Date on Master's Thesis/Doctoral Dissertation
Koenig, Steven Christopher
Ex vivo perfusion; Vessel perfusion; Physiologic perfusion; Mock circulation; Pulsatile flow; Carotid artery
Heart valve prosthesis; Heart valves
Introduction: Over time, continuous flow ventricular assist devices (VADs) have become the primary form of implanted mechanical circulatory support (MCS) due to their smaller size, higher energy efficiency, longer durability, and fewer LVAD-related complications when compared to pulsatile flow VADs. However, continuous and pulsatile flows may elicit different cellular and tissue response, particularly in the arterial vasculature, which could have a profound impact on the future operation of MCS devices. Therefore, a unique ex vivo perfusion system integrated with a mock adult circulatory system was design to study the impact of VAD-generated flow patterns on vascular function. Methods: The benefits of a mock circulatory loop and an ex vivo perfusion system were combined by designing and integrating a vessel perfusion chamber to an adult-sized mock circulatory loop as a parallel flow branch distal to VAD outflow. Testing was conducted using a mock over several physiologic conditions (normal, heart failure, and hypertension) and at various levels of VAD flow. The system was integrated into an incubator to allow for control of pH and temperature in future studies and fitted with a vessel for feasibility testing. Data was collected using a custom Labview program and analyzed using the HEART program, an automated beat-to-beat cardiovascular analysis program based in Matlab. Results: The chamber was successfully fabricated and installed in the mock circulatory system, allowing for perfusion and longitudinal stretching of bovine carotid arteries. The waveforms and values for pressures and flows created in the mock loop were similar to physiologic values under each tested condition. Under normal hemodynamic conditions (CO = 4.5 L/min, MAP = 91 mmHg) perfusion chamber flow was 0.51 L/min, while under HF conditions (CO = 3.3 L/min, MAP = 81 mmHg) it was reduced to 0.18 L/min, which are representative of in vivo carotid artery hemodynamics. Due to physiologic preloads and afterloads, VAD performance was as would be expected in clinical application. The system was found to be sufficient for future testing with bovine carotid arteries and extended perfusion times (>24 hours). Conclusions: This study resulted in an ex vivo vessel perfusion system that can successfully expose bovine carotid arteries to physiologic and VAD-specific hemodynamic waveforms. The ability to combine the mock ventricle with clinically implanted VADs makes this system both unique and clinically relevant for studying the effects of continuous versus pulsatile flow on the peripheral vasculature.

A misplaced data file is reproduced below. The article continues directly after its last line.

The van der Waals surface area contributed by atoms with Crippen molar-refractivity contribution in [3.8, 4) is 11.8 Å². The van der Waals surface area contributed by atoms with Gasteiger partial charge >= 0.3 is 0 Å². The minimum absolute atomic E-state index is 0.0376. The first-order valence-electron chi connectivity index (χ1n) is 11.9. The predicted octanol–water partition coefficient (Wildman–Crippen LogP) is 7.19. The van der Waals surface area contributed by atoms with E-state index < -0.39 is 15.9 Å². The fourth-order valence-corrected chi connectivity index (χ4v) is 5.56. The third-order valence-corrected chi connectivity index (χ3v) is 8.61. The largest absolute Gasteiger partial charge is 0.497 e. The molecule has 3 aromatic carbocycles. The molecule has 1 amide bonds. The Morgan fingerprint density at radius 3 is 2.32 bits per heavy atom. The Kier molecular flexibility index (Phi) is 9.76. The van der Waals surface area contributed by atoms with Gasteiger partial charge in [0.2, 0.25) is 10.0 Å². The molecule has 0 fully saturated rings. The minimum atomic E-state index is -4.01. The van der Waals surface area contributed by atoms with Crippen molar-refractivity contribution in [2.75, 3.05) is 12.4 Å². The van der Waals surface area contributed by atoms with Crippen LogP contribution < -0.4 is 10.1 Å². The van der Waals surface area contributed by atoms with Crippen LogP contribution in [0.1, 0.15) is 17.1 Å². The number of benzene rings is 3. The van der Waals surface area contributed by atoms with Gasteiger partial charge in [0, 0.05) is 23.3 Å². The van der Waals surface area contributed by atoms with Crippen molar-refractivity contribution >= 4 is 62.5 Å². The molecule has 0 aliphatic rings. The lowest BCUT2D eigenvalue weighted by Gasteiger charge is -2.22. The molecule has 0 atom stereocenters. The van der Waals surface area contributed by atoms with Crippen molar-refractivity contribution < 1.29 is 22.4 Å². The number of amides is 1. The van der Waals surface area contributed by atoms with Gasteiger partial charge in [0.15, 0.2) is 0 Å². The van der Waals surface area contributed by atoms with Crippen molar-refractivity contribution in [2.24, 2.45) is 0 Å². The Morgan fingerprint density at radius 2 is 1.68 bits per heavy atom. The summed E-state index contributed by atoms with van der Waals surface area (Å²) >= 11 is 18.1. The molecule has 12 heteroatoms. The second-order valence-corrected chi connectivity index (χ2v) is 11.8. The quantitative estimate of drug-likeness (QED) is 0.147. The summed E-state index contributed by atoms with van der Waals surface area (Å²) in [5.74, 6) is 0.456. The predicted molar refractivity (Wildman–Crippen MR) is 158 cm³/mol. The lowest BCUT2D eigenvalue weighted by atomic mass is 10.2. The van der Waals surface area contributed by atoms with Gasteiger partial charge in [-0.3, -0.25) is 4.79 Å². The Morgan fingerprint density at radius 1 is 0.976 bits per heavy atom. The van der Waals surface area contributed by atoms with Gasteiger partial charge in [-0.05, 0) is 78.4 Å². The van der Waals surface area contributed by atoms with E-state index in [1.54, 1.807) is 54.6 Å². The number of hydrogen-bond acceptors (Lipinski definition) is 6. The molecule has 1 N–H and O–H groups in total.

Buller, Mitchell J., "Development of a physiologic ex vivo vessel perfusion system." (2013). Electronic Theses and Dissertations. Paper 177.